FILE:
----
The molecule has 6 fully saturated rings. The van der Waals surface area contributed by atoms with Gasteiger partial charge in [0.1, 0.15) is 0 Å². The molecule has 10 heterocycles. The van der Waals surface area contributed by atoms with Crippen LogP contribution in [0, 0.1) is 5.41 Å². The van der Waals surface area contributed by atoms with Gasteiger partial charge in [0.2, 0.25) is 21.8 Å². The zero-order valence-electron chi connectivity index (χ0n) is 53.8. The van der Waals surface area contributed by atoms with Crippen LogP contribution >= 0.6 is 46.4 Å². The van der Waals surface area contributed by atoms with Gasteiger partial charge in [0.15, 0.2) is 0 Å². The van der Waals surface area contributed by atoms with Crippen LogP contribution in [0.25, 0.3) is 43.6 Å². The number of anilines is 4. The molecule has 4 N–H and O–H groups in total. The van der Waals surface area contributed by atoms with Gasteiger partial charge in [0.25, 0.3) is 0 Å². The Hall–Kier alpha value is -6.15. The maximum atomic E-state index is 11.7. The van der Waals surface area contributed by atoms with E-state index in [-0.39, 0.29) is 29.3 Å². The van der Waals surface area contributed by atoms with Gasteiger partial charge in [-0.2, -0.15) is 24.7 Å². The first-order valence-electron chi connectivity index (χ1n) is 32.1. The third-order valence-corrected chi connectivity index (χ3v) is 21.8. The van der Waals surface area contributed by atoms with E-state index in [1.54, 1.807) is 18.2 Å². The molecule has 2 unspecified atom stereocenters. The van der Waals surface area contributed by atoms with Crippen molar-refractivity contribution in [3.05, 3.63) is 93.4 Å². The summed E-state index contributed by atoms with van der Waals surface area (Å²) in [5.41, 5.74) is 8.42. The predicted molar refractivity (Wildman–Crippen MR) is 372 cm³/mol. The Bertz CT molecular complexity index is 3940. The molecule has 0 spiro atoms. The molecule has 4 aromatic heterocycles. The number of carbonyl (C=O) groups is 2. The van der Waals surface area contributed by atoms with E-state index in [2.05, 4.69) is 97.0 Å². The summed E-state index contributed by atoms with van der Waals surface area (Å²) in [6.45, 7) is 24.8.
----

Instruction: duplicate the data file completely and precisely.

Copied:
The molecule has 6 fully saturated rings. The van der Waals surface area contributed by atoms with Gasteiger partial charge in [0.1, 0.15) is 0 Å². The molecule has 10 heterocycles. The van der Waals surface area contributed by atoms with Crippen LogP contribution in [0, 0.1) is 5.41 Å². The van der Waals surface area contributed by atoms with Gasteiger partial charge in [0.2, 0.25) is 21.8 Å². The zero-order valence-electron chi connectivity index (χ0n) is 53.8. The van der Waals surface area contributed by atoms with Crippen LogP contribution >= 0.6 is 46.4 Å². The van der Waals surface area contributed by atoms with Gasteiger partial charge in [0.15, 0.2) is 0 Å². The van der Waals surface area contributed by atoms with Crippen LogP contribution in [0.25, 0.3) is 43.6 Å². The number of anilines is 4. The molecule has 4 N–H and O–H groups in total. The van der Waals surface area contributed by atoms with Gasteiger partial charge in [0.25, 0.3) is 0 Å². The Hall–Kier alpha value is -6.15. The maximum atomic E-state index is 11.7. The van der Waals surface area contributed by atoms with E-state index in [-0.39, 0.29) is 29.3 Å². The van der Waals surface area contributed by atoms with Gasteiger partial charge in [-0.2, -0.15) is 24.7 Å². The first-order valence-electron chi connectivity index (χ1n) is 32.1. The third-order valence-corrected chi connectivity index (χ3v) is 21.8. The van der Waals surface area contributed by atoms with E-state index in [1.54, 1.807) is 18.2 Å². The molecule has 2 unspecified atom stereocenters. The van der Waals surface area contributed by atoms with Crippen molar-refractivity contribution in [3.05, 3.63) is 93.4 Å². The summed E-state index contributed by atoms with van der Waals surface area (Å²) in [5.41, 5.74) is 8.42. The predicted molar refractivity (Wildman–Crippen MR) is 372 cm³/mol. The Bertz CT molecular complexity index is 3940. The molecule has 0 spiro atoms. The molecule has 4 aromatic heterocycles. The number of carbonyl (C=O) groups is 2. The van der Waals surface area contributed by atoms with E-state index in [2.05, 4.69) is 97.0 Å². The summed E-state index contributed by atoms with van der Waals surface area (Å²) in [6.45, 7) is 24.8.